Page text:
Gordon, M. S., & Melvin, G. A. (2014). Do antidepressants make children and adolescents suicidal? Journal of Pediatrics and Child Health, 50(11), 847–854. doi:10.1111/jpc.12655

Seedat, S. (2014). Controversies in the use of antidepressants in children and adolescents: A decade since the storm and where do we stand now? Journal of Child & Adolescent Mental Health, 26(2), iii–v. doi:10.2989/17280583.2014.938497

To prepare for this Assignment:

· Review this week’s Learning Resources. Consider how to assess and treat pediatric clients requiring antidepressant therapy.

The Assignment

Examine Case Study: An African American Child Suffering From Depression. You will be asked to make three decisions concerning the medication to prescribe to this client. Be sure to consider factors that might impact the client’s pharmacokinetic and pharmacodynamic processes.

· At each decision point stop to complete the following:

o Decision #1

§ Which decision did you select?

§ Why did you select this decision? Support your response with evidence and references to the Learning Resources.

§ What were you hoping to achieve by making this decision? Support your response with evidence and references to the Learning Resources.

§ Explain any difference between what you expected to achieve with Decision #1 and the results of the decision. Why were they different?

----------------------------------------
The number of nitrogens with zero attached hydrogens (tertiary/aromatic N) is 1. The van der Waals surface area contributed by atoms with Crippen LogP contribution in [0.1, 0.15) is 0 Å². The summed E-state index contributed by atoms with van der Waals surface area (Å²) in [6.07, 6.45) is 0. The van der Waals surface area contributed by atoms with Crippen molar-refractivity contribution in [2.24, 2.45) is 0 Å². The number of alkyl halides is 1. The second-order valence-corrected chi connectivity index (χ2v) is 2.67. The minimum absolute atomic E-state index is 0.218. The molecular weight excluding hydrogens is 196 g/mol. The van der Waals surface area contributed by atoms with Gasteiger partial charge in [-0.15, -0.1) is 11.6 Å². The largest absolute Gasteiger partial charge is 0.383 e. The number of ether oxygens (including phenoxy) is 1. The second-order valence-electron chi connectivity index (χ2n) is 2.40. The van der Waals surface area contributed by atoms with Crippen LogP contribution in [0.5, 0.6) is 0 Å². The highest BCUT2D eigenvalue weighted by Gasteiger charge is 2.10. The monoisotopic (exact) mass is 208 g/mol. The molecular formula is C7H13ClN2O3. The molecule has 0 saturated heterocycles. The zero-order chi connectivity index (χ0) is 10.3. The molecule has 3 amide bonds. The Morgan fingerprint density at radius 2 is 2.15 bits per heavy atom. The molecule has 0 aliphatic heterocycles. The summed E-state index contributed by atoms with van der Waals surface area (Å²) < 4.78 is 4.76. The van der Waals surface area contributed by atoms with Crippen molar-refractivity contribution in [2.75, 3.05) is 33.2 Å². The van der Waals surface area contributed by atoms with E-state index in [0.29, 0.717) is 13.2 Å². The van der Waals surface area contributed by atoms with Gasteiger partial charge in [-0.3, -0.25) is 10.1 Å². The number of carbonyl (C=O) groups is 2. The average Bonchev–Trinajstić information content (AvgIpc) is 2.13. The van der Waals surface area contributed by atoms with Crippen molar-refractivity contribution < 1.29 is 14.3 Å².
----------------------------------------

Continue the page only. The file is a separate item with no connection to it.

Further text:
o Decision #2

§ Why did you select this decision? Support your response with evidence and references to the Learning Resources.

§ What were you hoping to achieve by making this decision? Support your response with evidence and references to the Learning Resources.

§ Explain any difference between what you expected to achieve with Decision #2 and the results of the decision. Why were they different?

o Decision #3

§ Why did you select this decision? Support your response with evidence and references to the Learning Resources.

§ What were you hoping to achieve by making this decision? Support your response with evidence and references to the Learning Resources.

§ Explain any difference between what you expected to achieve with Decision #3 and the results of the decision. Why were they different?

· Also include how ethical considerations might impact your treatment plan and communication with clients.

Note: Support your rationale with a minimum of three academic resources. While you may use the course text to support your rationale, it will not count toward the resource requirement.